Judy Richardson Presents Martin Luther King, Jr. Day Convocation at Mount Union College
January 19, 2004
Racism, as Judy Richardson noted, is not personal, it's institutional. The producer of PBS's "Eyes on the Prize" and Mount Union College's keynote speaker for Martin Luther King, Jr. Day events, Richardson told stories about her experiences growing up as a woman during the civil rights movement and how the concept of civil liberties still applies today.
Her involvement during her college years and after with the Student Nonviolent Coordinating Committee (SNCC), which she described as a "leadership training ground," helped her understand her responsibility to the civil rights movement. "It helped form me," she said.
Richardson explained how SNCC's grassroots leadership changed the country and realized violence wouldn't stop its movement. "I saw people who were absolutely committed to the movement," she said, listing former members who have filled leadership roles, such as the chairman of the NAACP, congressional members and influential filmmakers.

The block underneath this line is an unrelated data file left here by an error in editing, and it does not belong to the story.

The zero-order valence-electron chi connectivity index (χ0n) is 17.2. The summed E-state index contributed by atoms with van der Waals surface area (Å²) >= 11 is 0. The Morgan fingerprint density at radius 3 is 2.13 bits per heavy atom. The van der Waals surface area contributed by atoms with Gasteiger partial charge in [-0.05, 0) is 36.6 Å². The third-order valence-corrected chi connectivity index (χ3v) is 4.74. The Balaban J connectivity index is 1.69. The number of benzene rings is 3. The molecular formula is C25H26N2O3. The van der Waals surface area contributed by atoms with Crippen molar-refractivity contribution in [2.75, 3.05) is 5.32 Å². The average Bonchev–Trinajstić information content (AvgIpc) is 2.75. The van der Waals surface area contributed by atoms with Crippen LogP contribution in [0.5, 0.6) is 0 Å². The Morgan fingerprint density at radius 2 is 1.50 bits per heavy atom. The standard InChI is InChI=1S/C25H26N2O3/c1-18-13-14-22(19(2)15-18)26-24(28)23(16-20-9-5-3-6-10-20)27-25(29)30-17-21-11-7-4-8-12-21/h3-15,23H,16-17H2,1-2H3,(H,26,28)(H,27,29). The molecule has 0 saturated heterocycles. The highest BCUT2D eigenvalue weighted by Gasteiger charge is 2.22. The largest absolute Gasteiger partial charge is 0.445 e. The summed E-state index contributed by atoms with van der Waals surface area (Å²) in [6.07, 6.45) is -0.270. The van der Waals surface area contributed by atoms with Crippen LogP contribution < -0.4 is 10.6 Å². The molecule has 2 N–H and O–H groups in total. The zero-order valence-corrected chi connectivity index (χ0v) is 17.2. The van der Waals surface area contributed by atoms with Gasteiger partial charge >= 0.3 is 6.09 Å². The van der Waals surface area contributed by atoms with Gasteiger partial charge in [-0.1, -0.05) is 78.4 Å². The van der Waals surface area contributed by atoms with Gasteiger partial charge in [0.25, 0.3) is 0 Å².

She applied the aftermath of September 11 to civil rights, noting that the USA PATRIOT act goes against the entire movement. "Our civil liberties are in danger," she said.
"We've got to start reading," Richardson said, as a way to educate ourselves on why the government does what it does. "We can't just turn on local news."
The Martin Luther King, Jr. speaker is chosen for embodying the life, work and legacy of King.
Richardson's keynote address at the convocation was followed by a speaker discussion and brunch.
In addition to the keynote address, Mount Union sponsored a number of other events in honor of Dr. Martin Luther King, Jr. Day. The Tunnel of Oppression, a program designed to create an awareness about issues of oppression through interaction, was held on campus. In addition, the College presented Barnga, where participants experience the shock of functioning in other people's worlds through an interactive card game.